[PATCH] D58238: [DebugInfo] MachineSink: Insert undef DBG_VALUEs when sinking instructions, try to forward copies

Jeremy Morse via Phabricator via llvm-commits llvm-commits at lists.llvm.org
Fri Feb 15 04:25:36 PST 2019

jmorse added a comment.


In D58238#1399186 <https://reviews.llvm.org/D58238#1399186>, @bjope wrote:

> I have some doubt about this. Mainly the part about inserting undefs. Although, some of my doubts are partially based on the big-black-hole regarding how debug info is supposed to work for heavily optimized code (and more specifically how this is supposed to work in LLVM based on what we got today).

No problemo -- my debuginfo knowledge is pretty fresh anyway, most of this is based on educated guesses of how it's supposed to work.

My understanding is that the difficulty comes from the re-ordering of DBG_VALUEs, because it re-orders how variable assignments appear. This can lead to debuggers displaying states of the program (i.e. a set of assignments to variables) that did not exist in the original program. If we take the example and put in DBG_VALUE instructions for the 'z' variable, and then sink the addition as you describe, we get:

  %1 = LOAD ...
  DBG_VALUE %1, %noreg, "x", ...
  %2 = AND ...
  DBG_VALUE %2, %noreg, "z", ...
  %4 = OR %2, ...
  DBG_VALUE %4, %noreg, "z", ...
  %3 = ADD %1, 3
  DBG_VALUE %3, %noreg, "x", ...

If a debugger landed after the OR instruction (before the sunk ADD is executed) then it would observe the value of "y" from line 4, but the value of "x" from line 1, which was overwritten in the original program. This is a state that didn't originally exist -- and it has the potential to mislead developers, for example if iterating over pairs of something and the two values displayed aren't actually paired.

For the exact example you give where there *isn't* any re-ordering, then we're probably needlessly reducing the range where we have variable locations, however that's an exception to a general rule IMHO (and this patch is implementing the general rule).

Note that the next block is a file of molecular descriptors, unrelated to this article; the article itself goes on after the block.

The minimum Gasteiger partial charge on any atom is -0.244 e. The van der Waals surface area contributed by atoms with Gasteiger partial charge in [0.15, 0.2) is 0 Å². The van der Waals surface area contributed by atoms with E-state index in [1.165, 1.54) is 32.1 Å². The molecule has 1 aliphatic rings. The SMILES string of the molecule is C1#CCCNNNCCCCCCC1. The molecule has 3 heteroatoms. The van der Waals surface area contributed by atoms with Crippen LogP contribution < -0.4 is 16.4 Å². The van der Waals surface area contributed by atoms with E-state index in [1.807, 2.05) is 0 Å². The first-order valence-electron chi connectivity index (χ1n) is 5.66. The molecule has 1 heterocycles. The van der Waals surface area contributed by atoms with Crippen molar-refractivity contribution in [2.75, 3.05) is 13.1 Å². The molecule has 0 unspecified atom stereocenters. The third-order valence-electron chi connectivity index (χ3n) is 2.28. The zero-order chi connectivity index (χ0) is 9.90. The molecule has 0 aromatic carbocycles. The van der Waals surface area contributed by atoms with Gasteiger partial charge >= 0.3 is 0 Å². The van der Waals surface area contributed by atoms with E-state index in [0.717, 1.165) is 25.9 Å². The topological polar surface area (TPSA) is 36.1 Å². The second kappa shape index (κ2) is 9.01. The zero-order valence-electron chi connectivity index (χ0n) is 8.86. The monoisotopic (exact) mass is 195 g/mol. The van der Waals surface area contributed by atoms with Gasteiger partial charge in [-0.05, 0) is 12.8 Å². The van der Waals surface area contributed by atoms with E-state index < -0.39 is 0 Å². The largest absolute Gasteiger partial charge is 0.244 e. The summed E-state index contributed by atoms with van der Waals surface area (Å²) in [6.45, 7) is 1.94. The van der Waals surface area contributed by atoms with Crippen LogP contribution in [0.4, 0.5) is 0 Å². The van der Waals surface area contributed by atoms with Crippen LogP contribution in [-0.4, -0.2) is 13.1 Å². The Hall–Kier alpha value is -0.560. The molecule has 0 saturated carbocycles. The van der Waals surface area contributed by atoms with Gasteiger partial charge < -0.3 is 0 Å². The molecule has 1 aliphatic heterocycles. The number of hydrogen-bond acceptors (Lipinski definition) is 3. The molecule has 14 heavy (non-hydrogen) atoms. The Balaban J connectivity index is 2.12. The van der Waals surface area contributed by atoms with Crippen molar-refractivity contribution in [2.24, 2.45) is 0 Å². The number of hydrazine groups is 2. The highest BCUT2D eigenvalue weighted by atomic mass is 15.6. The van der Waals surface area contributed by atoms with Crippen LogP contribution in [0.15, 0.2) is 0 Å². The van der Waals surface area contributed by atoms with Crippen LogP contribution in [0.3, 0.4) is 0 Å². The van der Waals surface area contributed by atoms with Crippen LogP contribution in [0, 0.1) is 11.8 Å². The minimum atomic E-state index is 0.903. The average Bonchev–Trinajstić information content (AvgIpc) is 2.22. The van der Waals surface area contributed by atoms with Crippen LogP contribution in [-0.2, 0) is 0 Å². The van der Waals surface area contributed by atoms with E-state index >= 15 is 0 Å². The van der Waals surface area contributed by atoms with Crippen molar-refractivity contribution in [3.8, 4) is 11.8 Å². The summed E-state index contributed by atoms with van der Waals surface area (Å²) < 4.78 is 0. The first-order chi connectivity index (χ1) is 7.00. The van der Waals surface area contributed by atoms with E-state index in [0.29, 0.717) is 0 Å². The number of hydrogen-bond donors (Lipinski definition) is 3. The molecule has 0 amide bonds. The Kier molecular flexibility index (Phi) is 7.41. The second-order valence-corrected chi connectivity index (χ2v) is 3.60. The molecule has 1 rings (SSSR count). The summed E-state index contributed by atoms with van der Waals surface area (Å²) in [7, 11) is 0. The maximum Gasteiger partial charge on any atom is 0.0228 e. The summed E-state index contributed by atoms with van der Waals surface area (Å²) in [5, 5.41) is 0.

One response to reordering would be "Yeah, that's going to happen when your code is optimised", which is totally true. IMHO having variables read "optimized out" is slightly superior because it doesn't represent a nonexistant state of the program. That might force developers to dig deeper to find out what's going on (assuming they can step the debugger), but on the other hand they're guaranteed that when there is a variable location, it's accurate. Otherwise developers might not fully trust the debuginfo they're getting.

> Maybe it is a philosophical question. Is the compiler scheduling/reordering source instructions (in the debugger it will appear as source statements are executed in a random order), or are we scheduling/reordering machine instructions (and in the debugger it still should appear as if we execute variable assignments in the order of the source code). VLIW-scheduling, tail merging, etc, of course make things extra complicated, since we basically will be all over the place all the time.

To me it's the latter, my mental model (maybe wrong) is that while the compiler is optimising code, for debuginfo it has a state-machine of variable locations represented by dbg.values that it needs to try and preserve the order of, marking locations undef if they don't exist any more. The logical consequence is that if we had a function where the compiler managed to completely reverse the order of computation, no variable would have a location, which would be sound, but not useful.

> Does it matter that we actually sink into a later BB here? Is this fixing some problem where it from a debugging perspective would appear wrong if the variable does not get the new value before the end of the BB?

The sinking is irrelevant to the question I think, in that it's a general question of "should re-ordered variable assignments be visible?".



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